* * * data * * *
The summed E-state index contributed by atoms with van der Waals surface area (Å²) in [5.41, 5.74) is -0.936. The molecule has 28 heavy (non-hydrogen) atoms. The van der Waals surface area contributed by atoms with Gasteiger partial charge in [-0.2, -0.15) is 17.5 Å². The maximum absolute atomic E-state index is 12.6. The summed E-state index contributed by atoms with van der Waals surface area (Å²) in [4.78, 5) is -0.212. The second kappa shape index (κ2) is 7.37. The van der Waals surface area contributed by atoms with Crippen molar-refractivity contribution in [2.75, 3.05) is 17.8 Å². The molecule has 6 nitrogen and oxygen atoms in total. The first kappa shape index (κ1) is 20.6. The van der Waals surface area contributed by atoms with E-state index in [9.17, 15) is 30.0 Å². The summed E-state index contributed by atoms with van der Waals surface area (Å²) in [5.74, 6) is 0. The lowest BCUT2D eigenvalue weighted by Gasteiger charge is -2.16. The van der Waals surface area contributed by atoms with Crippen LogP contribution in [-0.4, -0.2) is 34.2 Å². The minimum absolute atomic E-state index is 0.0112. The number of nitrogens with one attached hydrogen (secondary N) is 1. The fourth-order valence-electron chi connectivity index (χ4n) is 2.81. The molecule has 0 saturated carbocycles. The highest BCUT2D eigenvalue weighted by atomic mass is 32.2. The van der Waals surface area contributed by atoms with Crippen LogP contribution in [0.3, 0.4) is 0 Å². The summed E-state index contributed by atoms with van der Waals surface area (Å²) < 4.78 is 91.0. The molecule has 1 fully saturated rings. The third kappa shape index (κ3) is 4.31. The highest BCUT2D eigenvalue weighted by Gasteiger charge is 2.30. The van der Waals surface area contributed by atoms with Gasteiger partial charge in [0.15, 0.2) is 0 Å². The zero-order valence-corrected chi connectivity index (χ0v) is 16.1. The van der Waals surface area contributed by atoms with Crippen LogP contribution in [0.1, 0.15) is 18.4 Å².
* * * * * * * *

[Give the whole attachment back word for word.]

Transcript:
The summed E-state index contributed by atoms with van der Waals surface area (Å²) in [5.41, 5.74) is -0.936. The molecule has 28 heavy (non-hydrogen) atoms. The van der Waals surface area contributed by atoms with Gasteiger partial charge in [-0.2, -0.15) is 17.5 Å². The maximum absolute atomic E-state index is 12.6. The summed E-state index contributed by atoms with van der Waals surface area (Å²) in [4.78, 5) is -0.212. The second kappa shape index (κ2) is 7.37. The van der Waals surface area contributed by atoms with Crippen molar-refractivity contribution in [2.75, 3.05) is 17.8 Å². The molecule has 6 nitrogen and oxygen atoms in total. The first kappa shape index (κ1) is 20.6. The van der Waals surface area contributed by atoms with E-state index in [9.17, 15) is 30.0 Å². The summed E-state index contributed by atoms with van der Waals surface area (Å²) in [5.74, 6) is 0. The lowest BCUT2D eigenvalue weighted by Gasteiger charge is -2.16. The van der Waals surface area contributed by atoms with Crippen LogP contribution in [-0.4, -0.2) is 34.2 Å². The minimum absolute atomic E-state index is 0.0112. The number of nitrogens with one attached hydrogen (secondary N) is 1. The fourth-order valence-electron chi connectivity index (χ4n) is 2.81. The molecule has 0 saturated carbocycles. The highest BCUT2D eigenvalue weighted by atomic mass is 32.2. The van der Waals surface area contributed by atoms with Crippen LogP contribution in [0.3, 0.4) is 0 Å². The summed E-state index contributed by atoms with van der Waals surface area (Å²) < 4.78 is 91.0. The molecule has 1 fully saturated rings. The third kappa shape index (κ3) is 4.31. The highest BCUT2D eigenvalue weighted by Gasteiger charge is 2.30. The van der Waals surface area contributed by atoms with Gasteiger partial charge in [0.15, 0.2) is 0 Å². The zero-order valence-corrected chi connectivity index (χ0v) is 16.1. The van der Waals surface area contributed by atoms with Crippen LogP contribution in [0.1, 0.15) is 18.4 Å².